I had to redraw the hands, slightly reposition the breasts and give them more definition. I also intensified the skull aspect of her face, because the hands were fighting it for visual dominance.

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    I think the red glow was working way better in means of bringing a great contrast between warm and cool colors.

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    Well, as much as I liked the red glow, I had two problems with it:

    1. The color scheme for the character was definitely BLUE
    2. Red was Dan Don Santos' suggestion, and while it's a good one, I felt that doing that (after all the criticism I'd already taken about being too derivitive) would make the piece less my own and more his.


    Normally, I wouldn't care, cause I'll always take the advice of a superior artist, but here it didn't seem prudent.

    So I went to other way and warmed the colors of the background instead. As long as it still reads as "nighttime" I really wasn't attached to the colors of the background.

    I've posted both for easy comparison purposes. But unless there are any obvious steps that should be taken, I'm prepared to declare this one "done."

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    I'm not liking the dark lines drawn on the cheeks (around the jawbone) and elsewhere. If the bones were glowing through the skin, that wouldn't make any areas darker than they otherwise would be, i.e, without glowing bones) None of them would have dark outlines. They would have faded edges and be brighter where they are nearest the surface, as Mr. Elwell stated. I would also make the spinal vertibrae in the neck less bright than the ribs, as the neck bones are further back, towards the rear of the neck. If you think it's done, that's fine, but I've taken the liberty of doing a quick paint-over to show what I mean...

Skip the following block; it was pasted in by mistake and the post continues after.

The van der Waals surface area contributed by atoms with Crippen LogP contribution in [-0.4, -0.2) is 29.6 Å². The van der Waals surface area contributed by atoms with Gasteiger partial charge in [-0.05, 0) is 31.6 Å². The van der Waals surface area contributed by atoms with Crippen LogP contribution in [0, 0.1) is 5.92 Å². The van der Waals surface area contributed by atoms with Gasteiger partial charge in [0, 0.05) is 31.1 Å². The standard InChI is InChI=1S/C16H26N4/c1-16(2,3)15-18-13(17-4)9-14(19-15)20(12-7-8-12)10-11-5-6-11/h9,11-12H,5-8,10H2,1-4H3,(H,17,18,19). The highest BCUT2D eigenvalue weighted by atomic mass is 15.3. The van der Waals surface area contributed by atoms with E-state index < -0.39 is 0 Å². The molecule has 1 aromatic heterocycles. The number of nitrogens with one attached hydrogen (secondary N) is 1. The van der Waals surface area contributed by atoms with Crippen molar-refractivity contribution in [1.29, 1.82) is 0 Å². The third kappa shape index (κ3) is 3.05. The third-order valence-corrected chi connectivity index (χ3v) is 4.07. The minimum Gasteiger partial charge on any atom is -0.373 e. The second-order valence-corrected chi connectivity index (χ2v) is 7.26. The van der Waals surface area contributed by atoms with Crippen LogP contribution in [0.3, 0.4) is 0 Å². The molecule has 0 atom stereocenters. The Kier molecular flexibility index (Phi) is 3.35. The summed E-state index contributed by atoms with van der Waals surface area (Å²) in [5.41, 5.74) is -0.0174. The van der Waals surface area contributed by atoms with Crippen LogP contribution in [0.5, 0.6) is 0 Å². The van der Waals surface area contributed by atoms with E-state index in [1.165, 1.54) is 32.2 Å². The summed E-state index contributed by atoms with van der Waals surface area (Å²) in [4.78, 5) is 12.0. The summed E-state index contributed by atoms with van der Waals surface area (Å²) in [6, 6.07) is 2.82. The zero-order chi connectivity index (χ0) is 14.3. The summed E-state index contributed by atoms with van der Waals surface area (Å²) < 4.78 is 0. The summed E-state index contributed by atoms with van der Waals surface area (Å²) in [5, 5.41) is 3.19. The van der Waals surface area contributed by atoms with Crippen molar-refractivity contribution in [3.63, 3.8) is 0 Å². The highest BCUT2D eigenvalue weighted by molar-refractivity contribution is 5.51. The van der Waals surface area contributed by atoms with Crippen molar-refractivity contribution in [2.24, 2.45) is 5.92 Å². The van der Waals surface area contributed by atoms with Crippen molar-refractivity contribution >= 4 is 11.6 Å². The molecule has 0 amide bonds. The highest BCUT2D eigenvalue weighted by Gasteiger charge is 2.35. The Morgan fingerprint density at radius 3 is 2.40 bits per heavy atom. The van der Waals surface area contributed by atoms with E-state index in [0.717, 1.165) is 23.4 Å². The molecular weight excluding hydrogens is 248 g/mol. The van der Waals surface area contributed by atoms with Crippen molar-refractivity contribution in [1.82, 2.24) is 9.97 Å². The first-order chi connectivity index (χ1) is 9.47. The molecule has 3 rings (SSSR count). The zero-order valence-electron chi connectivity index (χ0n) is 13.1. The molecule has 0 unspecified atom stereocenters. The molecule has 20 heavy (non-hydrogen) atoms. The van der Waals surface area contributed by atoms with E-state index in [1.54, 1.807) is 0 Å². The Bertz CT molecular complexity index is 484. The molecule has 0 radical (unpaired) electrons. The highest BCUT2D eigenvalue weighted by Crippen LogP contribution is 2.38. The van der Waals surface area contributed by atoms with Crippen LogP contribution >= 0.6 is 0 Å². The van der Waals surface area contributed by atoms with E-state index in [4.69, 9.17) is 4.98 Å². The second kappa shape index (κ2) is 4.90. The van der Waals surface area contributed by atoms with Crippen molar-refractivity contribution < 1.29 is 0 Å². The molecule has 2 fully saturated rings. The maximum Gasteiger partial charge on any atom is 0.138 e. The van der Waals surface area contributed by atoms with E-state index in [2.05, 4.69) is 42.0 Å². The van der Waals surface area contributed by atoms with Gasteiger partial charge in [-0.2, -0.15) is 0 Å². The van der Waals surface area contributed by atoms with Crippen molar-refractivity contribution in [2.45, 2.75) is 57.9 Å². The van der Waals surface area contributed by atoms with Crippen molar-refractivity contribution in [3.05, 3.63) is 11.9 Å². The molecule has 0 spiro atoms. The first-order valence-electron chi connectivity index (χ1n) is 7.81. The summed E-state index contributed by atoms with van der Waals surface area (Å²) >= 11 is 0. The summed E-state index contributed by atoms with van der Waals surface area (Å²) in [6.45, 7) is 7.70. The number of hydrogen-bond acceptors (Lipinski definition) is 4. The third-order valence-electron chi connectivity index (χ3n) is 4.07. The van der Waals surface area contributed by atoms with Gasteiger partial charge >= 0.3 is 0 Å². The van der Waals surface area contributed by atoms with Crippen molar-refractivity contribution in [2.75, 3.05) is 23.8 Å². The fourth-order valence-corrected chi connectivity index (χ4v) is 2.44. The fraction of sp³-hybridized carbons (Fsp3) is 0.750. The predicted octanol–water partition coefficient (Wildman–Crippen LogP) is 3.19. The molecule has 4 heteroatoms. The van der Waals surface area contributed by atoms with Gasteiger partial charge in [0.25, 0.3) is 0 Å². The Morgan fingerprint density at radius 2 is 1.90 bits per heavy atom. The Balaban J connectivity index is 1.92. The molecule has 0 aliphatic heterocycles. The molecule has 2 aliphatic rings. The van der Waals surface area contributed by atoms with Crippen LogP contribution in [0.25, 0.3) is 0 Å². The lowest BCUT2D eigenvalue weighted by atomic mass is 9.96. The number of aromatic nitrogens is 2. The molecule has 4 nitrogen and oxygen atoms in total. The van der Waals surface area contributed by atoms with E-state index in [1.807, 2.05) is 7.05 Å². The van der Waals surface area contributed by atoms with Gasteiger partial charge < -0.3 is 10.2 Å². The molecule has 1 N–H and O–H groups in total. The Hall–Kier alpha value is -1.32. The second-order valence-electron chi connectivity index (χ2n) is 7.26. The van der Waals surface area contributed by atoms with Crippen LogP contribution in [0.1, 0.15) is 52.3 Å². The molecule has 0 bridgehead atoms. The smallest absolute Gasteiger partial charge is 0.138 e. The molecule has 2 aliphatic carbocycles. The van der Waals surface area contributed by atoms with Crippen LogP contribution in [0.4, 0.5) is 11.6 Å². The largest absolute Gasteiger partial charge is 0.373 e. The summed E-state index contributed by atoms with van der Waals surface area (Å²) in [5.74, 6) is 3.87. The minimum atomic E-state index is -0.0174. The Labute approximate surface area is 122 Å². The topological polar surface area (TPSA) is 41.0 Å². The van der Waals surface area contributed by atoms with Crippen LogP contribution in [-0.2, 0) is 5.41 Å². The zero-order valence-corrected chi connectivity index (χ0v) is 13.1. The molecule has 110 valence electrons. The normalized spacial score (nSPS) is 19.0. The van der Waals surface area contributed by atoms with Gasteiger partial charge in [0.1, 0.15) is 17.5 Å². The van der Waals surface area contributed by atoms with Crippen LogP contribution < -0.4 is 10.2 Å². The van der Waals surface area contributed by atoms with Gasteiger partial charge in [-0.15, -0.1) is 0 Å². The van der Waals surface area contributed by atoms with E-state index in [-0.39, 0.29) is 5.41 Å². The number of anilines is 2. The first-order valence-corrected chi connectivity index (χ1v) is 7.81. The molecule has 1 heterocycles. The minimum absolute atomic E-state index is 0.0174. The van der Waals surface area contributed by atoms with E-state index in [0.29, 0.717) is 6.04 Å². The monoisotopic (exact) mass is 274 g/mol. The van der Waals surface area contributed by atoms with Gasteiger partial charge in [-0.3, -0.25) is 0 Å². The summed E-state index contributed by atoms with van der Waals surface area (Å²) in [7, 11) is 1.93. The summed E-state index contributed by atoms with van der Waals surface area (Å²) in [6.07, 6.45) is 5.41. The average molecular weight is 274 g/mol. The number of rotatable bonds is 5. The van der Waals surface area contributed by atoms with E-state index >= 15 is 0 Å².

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    Quote Originally Posted by dashinvaine View Post
    I'm not liking the dark lines drawn on the cheeks (around the jawbone) and elsewhere. If the bones were glowing through the skin, that wouldn't make any areas darker than they otherwise would be, i.e, without glowing bones) None of them would have dark outlines.
    You're absolutely correct, but there was one problem. It took focus away from the face and put it on the hands because they were now the area of highest contrast.

    I tried to de-emphasize the hands as well, but this resulted in the figure loosing it's crispness. Also, it toned down the ghoulish nature of the figure.

    I can't figure out how to meet both those goals, so I've decided to preserve the figure's ability to leap from the canvas. If someone can help me figure out how to meet both goals, I'd appreciate that.

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    Are you smudging the hair? try using light wisps or strokes ( if you have a tablet) instead of using the smudge tool, cuz it kind've looks blurry.

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    Hmm...I'll try that.